With less than three months until municipal elections in the territory, City of Whitehorse staff are preparing for the vote in the territory’s capital.
At Whitehorse city council’s July 19 meeting, Norma Felker, the returning officer for Whitehorse, brought forward a bylaw to formally end the board of revision requirement for the Oct. 21 vote.
The board of revision has been responsible for cross-checking applications for voters to be added or removed from the list of electors in the city.
As Felker explained: “A board of revision will be redundant and unnecessary given the modern approach being taken for the 2021 municipal election along with information and support being provided by Elections Yukon.”
Essentially, the city’s list of voters for the 2021 election is coming from Elections Yukon’s permanent registry. As Felker described, the work to prepare the list of electors for the board of revision is “time consuming, and since each member requires a paper copy of the list, the volume of paper is enormous.”
Voter information coming to the city from the territory was updated from the April 12 territorial election and is specific to the criteria for the municipal vote (including having been a resident of the city for a year among others), Felker said.
She added voters not on the list will also have an opportunity to register online or in-person.
A system will be set up on the city’s website, and available at a kiosk inside the Canada Games Centre, in early September, so potential voters can check to see that they’re registered, update their information, and/or register to vote.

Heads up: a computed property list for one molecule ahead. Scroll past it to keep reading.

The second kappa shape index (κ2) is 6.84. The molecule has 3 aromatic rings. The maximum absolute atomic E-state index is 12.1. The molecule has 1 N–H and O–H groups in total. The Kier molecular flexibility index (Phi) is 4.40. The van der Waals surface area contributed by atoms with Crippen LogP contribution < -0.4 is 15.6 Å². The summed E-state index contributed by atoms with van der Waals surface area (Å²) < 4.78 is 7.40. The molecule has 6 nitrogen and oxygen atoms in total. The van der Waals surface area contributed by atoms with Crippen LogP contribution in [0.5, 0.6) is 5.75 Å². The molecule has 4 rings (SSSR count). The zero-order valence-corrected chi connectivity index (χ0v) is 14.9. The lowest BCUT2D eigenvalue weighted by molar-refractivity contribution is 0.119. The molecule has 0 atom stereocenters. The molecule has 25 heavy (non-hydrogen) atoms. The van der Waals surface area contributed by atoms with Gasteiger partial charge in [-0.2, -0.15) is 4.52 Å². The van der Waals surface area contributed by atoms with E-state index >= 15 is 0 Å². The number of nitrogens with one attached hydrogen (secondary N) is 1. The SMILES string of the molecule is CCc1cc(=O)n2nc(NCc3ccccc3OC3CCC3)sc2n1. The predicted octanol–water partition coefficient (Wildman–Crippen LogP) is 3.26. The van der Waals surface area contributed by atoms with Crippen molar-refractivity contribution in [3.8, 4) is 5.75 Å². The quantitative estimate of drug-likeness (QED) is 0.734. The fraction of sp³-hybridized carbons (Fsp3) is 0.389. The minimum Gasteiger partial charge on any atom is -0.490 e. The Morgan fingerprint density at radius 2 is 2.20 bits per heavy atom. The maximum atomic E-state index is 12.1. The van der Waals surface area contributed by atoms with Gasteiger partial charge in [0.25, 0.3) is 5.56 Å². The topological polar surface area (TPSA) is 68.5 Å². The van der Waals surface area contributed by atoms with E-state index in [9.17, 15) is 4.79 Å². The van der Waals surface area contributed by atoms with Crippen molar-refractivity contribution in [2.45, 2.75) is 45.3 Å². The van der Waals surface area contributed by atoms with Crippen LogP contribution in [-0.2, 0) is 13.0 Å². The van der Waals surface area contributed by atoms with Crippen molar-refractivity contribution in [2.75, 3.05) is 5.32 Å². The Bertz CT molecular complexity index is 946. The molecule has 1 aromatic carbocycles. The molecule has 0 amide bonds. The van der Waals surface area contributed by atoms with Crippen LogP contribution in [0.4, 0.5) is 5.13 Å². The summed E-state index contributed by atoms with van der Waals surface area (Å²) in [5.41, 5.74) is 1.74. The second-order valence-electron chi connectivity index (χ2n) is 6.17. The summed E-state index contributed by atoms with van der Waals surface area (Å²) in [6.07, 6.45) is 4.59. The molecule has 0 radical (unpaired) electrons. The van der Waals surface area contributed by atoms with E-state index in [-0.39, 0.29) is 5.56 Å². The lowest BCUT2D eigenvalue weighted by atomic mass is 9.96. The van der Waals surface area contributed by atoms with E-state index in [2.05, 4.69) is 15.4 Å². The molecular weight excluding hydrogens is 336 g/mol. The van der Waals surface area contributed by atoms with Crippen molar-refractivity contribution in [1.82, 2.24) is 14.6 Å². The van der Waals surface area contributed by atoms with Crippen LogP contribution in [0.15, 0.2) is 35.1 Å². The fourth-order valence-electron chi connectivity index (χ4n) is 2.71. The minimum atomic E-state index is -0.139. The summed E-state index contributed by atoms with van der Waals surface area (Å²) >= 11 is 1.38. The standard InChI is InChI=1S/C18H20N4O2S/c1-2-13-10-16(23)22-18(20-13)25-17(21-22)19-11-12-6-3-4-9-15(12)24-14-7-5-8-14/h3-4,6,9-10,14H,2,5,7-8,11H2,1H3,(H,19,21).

“Any eligible elector not included in the voter information used at the polls will still be eligible to register at the poll,” she said in her report to council. “A communications plan will promote voter awareness and encourage electors to check the list.”
Council will vote July 26 whether to move forward with the bylaw.
Under regulations, city resources are not to be used for supporting political campaigns. Information and briefing materials for council will relate only to routine business, Donnithorne said.
Incumbent candidates can relay information that is already public, however, they may not use city material while campaigning.
City swag, such as masks and jackets, should also not be worn on the campaign trail, Donnithorne noted.
She advised counsellors to err on the side of caution and direct any ethical questions to the returning officer or acting city manager.
Three prospective candidates have stated their intentions to run for Whitehorse mayor in October. They include long-time resident Patti Balsillie as well as current city councillors Laura Cabott and Samson Hartland.
Melissa Murray has been the only prospective candidate to declare plans to run for one of the six councillor positions in Whitehorse.
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